Personality profiling is a different category of analysis. Whether you write in cursive or print, use your left or right hand, and even when you attempt to disguise your handwriting, your own unique collection of traits, tendencies, and characteristics will still show up.

Slant and depth of writing

Slant and depth of writing are the two indicators that graphoanalysts look at first, because they are immediately revealing. Typical slants are left, up and down, and right, with numerous degrees of all three. The slant of your writing is so much a part of your personality that if you attempt to deliberately change it, you will likely experience physical symptoms that can include headaches or nausea.

Take a dry pen and use it to trace several times over the handwriting of someone whose slant is opposite to your own. It gives you a quick idea. You sense the presence of traits and even emotions that you don’t have – they belong to the person who wrote the sample.

Depth refers to how heavy your stroke is on the paper. It indicates the average strength of your emotions and reactions and how you process both.

More: How to Combat Writer’s Block

Traits are neutral

Traits are neutral until they are viewed in context. One good example of this can be shown with the trait of stubbornness. This is usually indicated by a tent-like formation of the t-stem.

But is it a stubbornness that carries the writer onward to succeed at a goal, to persist in spite of obstacles, or is it a stubbornness that the writer uses to stay fixed in one place, digging his or her heels in against any and all change? Only by reviewing the handwriting as a whole can that be determined. Someone who is stubborn in a way that is potentially beneficial could also show traits signifying tenacity and ambition, for example.

Here are some ways to test your own. Have a look at your t-crossings. Do they rise high on the stem? You can set firm goals. Do they float above the stem? You like to daydream. Are they low on the stem? You are practical.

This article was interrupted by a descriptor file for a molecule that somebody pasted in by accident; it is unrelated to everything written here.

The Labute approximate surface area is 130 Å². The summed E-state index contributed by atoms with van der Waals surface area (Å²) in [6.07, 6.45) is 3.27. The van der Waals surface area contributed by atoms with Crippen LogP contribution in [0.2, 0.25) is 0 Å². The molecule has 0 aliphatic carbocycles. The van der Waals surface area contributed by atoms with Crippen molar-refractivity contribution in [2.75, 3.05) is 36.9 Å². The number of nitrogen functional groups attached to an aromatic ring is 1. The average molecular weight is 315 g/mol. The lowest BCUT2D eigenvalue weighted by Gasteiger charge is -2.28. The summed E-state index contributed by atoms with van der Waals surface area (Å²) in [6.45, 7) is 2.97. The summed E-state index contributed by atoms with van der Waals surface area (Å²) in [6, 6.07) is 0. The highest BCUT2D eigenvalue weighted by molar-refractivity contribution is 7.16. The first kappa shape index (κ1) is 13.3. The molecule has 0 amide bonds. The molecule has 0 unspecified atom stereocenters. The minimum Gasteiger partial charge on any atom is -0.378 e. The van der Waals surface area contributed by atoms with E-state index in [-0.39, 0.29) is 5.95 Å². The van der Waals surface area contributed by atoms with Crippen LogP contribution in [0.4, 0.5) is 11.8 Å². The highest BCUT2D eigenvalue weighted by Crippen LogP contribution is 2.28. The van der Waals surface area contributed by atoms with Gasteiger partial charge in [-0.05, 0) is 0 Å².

Does the t-crossing lean far to the left? You are inclined to be restrained rather than acting right away. Does it lean far to the right? You have energy and ambition and drive. Does the t-crossing slant up? You are likely an optimist.

Yet even as I describe those aspects, the degree to which they exist in the personality can only be evaluated after looking at 250 other stroke formations in the handwriting. That’s what takes awhile in the analysis – finding the interconnections, and validating them, letter to letter, stroke to stroke.

For example, if you only cross the t once low on the stem but the rest of the t-crossings rise high, then some aspect of the personality is expressing a material sensibility, but that trait is not running the show – your drive and imagination are. What else in the handwriting supports this? It could be the spacing between words or its lack, the way you make your “l” or g” – the analysis is an intricate puzzle that in the end becomes a flowing portrait of a complex individual.

How you write your m, n, u, v, and w

Another example exists in how you write your m, n, u, v, and w. Do they resemble each other? In a pinch can someone tell them apart, or do they have to think about what letter they are looking at?

The handwriting analyst will look at the stroke in each case and compare them all together. In the scan below, the letters are d and w. Notice they have a similarity in the stroke for the upward curve. This designates a literary bent, one that a full analysis will often show is formative in the personality.

Handwriting analysis is a portal into the traits and tendencies that help define our personalities. I have seen my own handwriting change over time – it shifts for all of us according to life events and our outlook.

Some changes are signaled by strokes that appear suddenly overnight, others appear gradually. But each one always reflects who we are, and our life journey.